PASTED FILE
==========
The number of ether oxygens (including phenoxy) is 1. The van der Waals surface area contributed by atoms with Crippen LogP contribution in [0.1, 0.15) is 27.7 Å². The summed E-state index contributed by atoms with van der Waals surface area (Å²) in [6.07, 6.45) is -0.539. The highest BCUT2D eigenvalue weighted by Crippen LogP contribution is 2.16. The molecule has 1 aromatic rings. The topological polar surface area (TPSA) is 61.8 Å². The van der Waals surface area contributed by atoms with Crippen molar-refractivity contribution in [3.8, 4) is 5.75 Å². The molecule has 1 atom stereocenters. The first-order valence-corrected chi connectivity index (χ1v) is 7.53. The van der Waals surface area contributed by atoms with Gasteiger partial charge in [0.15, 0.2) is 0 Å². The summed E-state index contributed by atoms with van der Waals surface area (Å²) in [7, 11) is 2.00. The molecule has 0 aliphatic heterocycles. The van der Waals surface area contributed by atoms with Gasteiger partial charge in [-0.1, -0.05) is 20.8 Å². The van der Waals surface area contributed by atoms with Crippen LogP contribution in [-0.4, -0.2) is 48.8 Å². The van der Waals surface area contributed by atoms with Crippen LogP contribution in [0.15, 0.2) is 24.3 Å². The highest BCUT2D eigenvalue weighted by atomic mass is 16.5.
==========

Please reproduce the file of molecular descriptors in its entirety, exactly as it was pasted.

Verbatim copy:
The number of ether oxygens (including phenoxy) is 1. The van der Waals surface area contributed by atoms with Crippen LogP contribution in [0.1, 0.15) is 27.7 Å². The summed E-state index contributed by atoms with van der Waals surface area (Å²) in [6.07, 6.45) is -0.539. The highest BCUT2D eigenvalue weighted by Crippen LogP contribution is 2.16. The molecule has 1 aromatic rings. The topological polar surface area (TPSA) is 61.8 Å². The van der Waals surface area contributed by atoms with Crippen molar-refractivity contribution in [3.8, 4) is 5.75 Å². The molecule has 1 atom stereocenters. The first-order valence-corrected chi connectivity index (χ1v) is 7.53. The van der Waals surface area contributed by atoms with Gasteiger partial charge in [0.15, 0.2) is 0 Å². The summed E-state index contributed by atoms with van der Waals surface area (Å²) in [7, 11) is 2.00. The molecule has 0 aliphatic heterocycles. The van der Waals surface area contributed by atoms with Gasteiger partial charge in [-0.1, -0.05) is 20.8 Å². The van der Waals surface area contributed by atoms with Crippen LogP contribution in [-0.4, -0.2) is 48.8 Å². The van der Waals surface area contributed by atoms with Crippen LogP contribution in [0.15, 0.2) is 24.3 Å². The highest BCUT2D eigenvalue weighted by atomic mass is 16.5.